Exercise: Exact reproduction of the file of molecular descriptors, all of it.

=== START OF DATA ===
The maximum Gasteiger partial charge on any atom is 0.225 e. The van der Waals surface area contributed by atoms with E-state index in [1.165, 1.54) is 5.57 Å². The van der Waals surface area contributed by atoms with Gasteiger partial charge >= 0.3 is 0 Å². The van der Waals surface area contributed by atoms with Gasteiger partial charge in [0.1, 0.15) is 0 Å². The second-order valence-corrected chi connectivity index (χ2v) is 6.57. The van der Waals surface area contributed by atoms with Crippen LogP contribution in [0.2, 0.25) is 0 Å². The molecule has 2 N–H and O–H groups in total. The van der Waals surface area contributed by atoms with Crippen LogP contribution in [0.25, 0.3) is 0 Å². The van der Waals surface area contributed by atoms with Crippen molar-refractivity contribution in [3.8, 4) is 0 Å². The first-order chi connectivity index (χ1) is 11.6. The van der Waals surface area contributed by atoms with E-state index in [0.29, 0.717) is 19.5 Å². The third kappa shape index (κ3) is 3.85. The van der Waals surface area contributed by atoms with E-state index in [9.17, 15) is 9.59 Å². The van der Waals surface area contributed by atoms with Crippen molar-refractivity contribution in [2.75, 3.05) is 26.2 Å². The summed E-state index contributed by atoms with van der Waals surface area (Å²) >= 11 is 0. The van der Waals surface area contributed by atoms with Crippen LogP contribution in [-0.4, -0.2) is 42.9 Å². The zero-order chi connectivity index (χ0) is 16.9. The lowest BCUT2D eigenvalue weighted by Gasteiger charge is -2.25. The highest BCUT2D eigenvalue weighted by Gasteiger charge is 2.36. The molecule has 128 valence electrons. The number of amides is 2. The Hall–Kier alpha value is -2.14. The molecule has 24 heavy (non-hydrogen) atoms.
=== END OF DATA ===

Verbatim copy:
The maximum Gasteiger partial charge on any atom is 0.225 e. The van der Waals surface area contributed by atoms with E-state index in [1.165, 1.54) is 5.57 Å². The van der Waals surface area contributed by atoms with Gasteiger partial charge >= 0.3 is 0 Å². The van der Waals surface area contributed by atoms with Gasteiger partial charge in [0.1, 0.15) is 0 Å². The second-order valence-corrected chi connectivity index (χ2v) is 6.57. The van der Waals surface area contributed by atoms with Crippen LogP contribution in [0.2, 0.25) is 0 Å². The molecule has 2 N–H and O–H groups in total. The van der Waals surface area contributed by atoms with Crippen LogP contribution in [0.25, 0.3) is 0 Å². The van der Waals surface area contributed by atoms with Crippen molar-refractivity contribution in [3.8, 4) is 0 Å². The first-order chi connectivity index (χ1) is 11.6. The van der Waals surface area contributed by atoms with E-state index in [0.29, 0.717) is 19.5 Å². The third kappa shape index (κ3) is 3.85. The van der Waals surface area contributed by atoms with E-state index in [9.17, 15) is 9.59 Å². The van der Waals surface area contributed by atoms with Crippen molar-refractivity contribution in [2.75, 3.05) is 26.2 Å². The summed E-state index contributed by atoms with van der Waals surface area (Å²) >= 11 is 0. The van der Waals surface area contributed by atoms with Crippen LogP contribution in [-0.4, -0.2) is 42.9 Å². The zero-order chi connectivity index (χ0) is 16.9. The lowest BCUT2D eigenvalue weighted by Gasteiger charge is -2.25. The highest BCUT2D eigenvalue weighted by Gasteiger charge is 2.36. The molecule has 128 valence electrons. The number of amides is 2. The Hall–Kier alpha value is -2.14. The molecule has 24 heavy (non-hydrogen) atoms.